On your way through Bangkok, you might be thinking its a rather messy city, with tangles of cables, tight squeezes, and dirty canals. But there’s more than meets the eye.
The tangles of cables:
Microsoft founder Bill Gates once got on social media to say that they were a sign of “energy poverty”, and evidence of people stealing electricity from the grid. But thats not true. Rather private utilities companies hire the poles from the metropolitan or provincial electricity authorities, and their competing interests mean that they tend not to coordinate and share cables like in other countries.
It may look dangerous, but most are just telephone and internet wires with very low voltages. The higher voltage wires are placed higher up, in relative safety. They can become dangerous when vehicles collide with them, and the weight of all the cables can drag down multiple poles.
Most Thai people are willing to shrug it off the unsightly appearance as a necessary price for modern amenities.
The tight squeezes:
One of the few points for which the Thai rail system is famous is the precious little space left between the passing trains and the structures on either side. Space is short in Bangkok. The railway tracks are built on public land, so its up to the Thai authorities to tell people to vacate it. But I guess they don’t have the heart to do so, and the only convincing argument is made by a moving train.
In Maeklong – a town to the southwest of Bangkok – locals have a regular wet market where fresh fruit and vegetables are actually laid over the train tracks. When the train’s horn blows, awnings are withdrawn, produce is shifted, people disperse, before a slow-moving train pushes through a still space that was a briefly before a heaving mass of activity.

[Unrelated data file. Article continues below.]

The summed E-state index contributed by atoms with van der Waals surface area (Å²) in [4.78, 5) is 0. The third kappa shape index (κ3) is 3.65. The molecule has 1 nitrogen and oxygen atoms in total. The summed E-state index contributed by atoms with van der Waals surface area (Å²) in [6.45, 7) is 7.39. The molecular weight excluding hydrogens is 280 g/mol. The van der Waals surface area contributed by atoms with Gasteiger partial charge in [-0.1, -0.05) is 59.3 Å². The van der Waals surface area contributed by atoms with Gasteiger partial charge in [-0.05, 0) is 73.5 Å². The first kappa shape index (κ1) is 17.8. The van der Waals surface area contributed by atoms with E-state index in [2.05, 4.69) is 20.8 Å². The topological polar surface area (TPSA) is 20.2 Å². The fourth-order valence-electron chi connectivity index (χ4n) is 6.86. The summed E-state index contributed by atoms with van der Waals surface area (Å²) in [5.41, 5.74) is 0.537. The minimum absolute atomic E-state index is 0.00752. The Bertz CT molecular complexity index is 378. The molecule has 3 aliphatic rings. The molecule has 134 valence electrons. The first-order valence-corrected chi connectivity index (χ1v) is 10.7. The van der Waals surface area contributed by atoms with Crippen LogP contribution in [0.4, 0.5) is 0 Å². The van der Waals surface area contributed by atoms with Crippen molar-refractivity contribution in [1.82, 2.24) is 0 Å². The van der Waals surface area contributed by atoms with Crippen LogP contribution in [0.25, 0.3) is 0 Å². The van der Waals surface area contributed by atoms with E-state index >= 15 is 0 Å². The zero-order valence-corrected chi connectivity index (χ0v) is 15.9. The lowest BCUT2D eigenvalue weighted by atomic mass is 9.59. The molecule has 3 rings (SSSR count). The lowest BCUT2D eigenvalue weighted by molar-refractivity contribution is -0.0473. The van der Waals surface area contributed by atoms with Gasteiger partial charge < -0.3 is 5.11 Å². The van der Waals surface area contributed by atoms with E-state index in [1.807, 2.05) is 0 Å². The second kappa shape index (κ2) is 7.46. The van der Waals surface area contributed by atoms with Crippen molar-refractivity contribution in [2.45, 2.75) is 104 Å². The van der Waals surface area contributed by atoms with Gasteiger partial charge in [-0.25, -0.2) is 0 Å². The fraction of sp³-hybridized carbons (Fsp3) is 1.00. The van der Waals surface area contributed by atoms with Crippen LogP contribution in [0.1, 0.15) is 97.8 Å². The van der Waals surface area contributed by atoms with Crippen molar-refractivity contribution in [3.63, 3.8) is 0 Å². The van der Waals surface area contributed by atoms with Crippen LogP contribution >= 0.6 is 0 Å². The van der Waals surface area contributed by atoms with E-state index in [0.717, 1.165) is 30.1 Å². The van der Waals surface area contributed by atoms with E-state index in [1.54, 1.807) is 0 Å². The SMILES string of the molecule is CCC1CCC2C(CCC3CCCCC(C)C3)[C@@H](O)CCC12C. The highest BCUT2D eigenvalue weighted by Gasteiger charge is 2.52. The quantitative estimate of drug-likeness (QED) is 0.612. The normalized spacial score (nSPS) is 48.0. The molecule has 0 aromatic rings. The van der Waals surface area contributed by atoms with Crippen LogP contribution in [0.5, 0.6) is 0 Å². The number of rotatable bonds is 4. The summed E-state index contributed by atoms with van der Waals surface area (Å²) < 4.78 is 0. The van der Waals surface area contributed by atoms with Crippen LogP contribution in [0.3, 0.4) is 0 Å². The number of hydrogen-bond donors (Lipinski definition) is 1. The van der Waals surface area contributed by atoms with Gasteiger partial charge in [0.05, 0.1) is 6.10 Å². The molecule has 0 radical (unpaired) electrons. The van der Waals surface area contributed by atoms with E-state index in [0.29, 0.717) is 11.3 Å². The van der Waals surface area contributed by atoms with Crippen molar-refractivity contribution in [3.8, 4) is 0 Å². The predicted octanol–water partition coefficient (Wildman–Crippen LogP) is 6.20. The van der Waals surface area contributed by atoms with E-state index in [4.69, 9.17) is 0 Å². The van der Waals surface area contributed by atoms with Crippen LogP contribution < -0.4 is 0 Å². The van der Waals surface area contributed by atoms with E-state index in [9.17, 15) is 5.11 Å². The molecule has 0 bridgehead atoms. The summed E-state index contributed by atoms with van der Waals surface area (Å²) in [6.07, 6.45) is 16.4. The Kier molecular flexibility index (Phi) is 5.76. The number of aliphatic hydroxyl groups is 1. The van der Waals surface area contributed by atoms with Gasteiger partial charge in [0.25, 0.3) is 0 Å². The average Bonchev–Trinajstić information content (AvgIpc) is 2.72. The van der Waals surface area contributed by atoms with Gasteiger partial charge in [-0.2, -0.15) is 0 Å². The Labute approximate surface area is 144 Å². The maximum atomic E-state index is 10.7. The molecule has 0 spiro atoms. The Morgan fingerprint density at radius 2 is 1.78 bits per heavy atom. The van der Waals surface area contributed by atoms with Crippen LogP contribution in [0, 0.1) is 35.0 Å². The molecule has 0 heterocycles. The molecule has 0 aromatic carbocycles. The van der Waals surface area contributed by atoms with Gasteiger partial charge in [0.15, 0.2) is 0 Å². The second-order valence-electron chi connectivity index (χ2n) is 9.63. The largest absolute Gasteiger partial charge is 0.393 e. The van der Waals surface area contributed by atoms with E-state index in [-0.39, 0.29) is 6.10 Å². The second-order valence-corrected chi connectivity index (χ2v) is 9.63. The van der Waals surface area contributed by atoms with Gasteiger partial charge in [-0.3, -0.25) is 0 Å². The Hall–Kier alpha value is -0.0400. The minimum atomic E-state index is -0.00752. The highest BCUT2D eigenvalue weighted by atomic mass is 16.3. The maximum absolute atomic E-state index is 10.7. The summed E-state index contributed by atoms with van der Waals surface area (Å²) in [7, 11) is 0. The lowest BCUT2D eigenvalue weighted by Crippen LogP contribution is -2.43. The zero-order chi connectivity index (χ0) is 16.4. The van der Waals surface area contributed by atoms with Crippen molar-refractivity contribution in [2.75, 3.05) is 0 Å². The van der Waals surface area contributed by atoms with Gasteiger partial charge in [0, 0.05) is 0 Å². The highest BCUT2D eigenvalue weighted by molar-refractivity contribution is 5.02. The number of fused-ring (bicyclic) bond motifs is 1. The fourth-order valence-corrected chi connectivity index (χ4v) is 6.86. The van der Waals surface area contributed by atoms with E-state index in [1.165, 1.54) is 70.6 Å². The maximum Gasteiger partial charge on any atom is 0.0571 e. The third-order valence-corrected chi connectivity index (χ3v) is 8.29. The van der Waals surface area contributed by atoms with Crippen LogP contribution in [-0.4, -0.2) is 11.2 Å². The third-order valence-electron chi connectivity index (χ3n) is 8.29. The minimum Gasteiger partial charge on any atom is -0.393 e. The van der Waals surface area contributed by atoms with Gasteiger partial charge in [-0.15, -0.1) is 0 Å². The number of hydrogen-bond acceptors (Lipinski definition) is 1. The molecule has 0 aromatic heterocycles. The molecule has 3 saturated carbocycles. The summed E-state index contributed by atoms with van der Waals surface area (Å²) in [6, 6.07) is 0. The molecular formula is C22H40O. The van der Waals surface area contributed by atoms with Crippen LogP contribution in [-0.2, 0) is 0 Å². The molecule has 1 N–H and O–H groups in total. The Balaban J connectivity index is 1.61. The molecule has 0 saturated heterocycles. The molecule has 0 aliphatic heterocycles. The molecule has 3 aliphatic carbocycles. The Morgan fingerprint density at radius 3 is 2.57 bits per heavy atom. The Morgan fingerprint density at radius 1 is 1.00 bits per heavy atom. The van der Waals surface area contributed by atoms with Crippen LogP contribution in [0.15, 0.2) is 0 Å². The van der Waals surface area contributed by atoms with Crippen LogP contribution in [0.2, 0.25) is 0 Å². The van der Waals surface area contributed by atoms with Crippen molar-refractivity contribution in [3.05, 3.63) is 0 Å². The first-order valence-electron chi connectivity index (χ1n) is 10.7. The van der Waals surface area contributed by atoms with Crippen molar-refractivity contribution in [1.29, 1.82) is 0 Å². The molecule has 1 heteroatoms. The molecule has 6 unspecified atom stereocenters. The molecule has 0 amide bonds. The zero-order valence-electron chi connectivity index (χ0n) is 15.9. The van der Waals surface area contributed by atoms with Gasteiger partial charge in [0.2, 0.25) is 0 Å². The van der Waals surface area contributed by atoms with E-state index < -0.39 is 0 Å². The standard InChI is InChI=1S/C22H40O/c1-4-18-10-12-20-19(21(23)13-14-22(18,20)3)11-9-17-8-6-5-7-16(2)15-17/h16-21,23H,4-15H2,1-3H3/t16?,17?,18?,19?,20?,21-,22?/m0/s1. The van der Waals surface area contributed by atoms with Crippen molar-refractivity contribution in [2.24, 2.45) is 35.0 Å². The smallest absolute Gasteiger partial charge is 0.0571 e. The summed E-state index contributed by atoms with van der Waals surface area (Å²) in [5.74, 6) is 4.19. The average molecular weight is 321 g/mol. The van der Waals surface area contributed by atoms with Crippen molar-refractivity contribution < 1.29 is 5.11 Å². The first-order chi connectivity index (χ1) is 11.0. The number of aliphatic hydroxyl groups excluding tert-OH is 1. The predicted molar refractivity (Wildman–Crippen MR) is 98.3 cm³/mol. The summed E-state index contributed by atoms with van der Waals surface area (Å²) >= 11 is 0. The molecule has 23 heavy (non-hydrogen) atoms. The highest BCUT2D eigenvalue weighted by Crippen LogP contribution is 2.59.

The stinky canals:
Bangkok was once referred to as “the Venice of the East” due to its sprawling network of “Klong”. They still serve a vital function for Bangkok for sewage disposal, transport, and flood mitigation.
The Klong Saen Saep, which we cross just outside of Hua Lumphong Station, was built by King Rama the 3rd in 1837 to transport soldiers during a conflict between Siam and Annam over Cambodia. It connects the Chao Phraya river to the Prachin Buri and Chachaoengsao rivers. The portion of the canal you should be able to see has an express boat service that cuts through and churns rather dodgy smelling water today, but its interesting to note that it was once so abundant with lotus flowers that King Mongkut built the Lotus Pond Palace on its banks.
Take a real klong ferry in Bangkok: No trip to Bangkok is complete without a canal boat ride. But avoid those people offering to take you to a water market – you will see no such thing. Rather, do as the locals do and take a canal ferry ride! It will cost you less than a dollar, and you will see just as much of Bangkok, as well as a more authentic slice of modern Bangkok life.
Don’t put your hand out the window: In the train stations, you might like to keep an eye out for the rather gruesome painted scenes of what happens to people who do.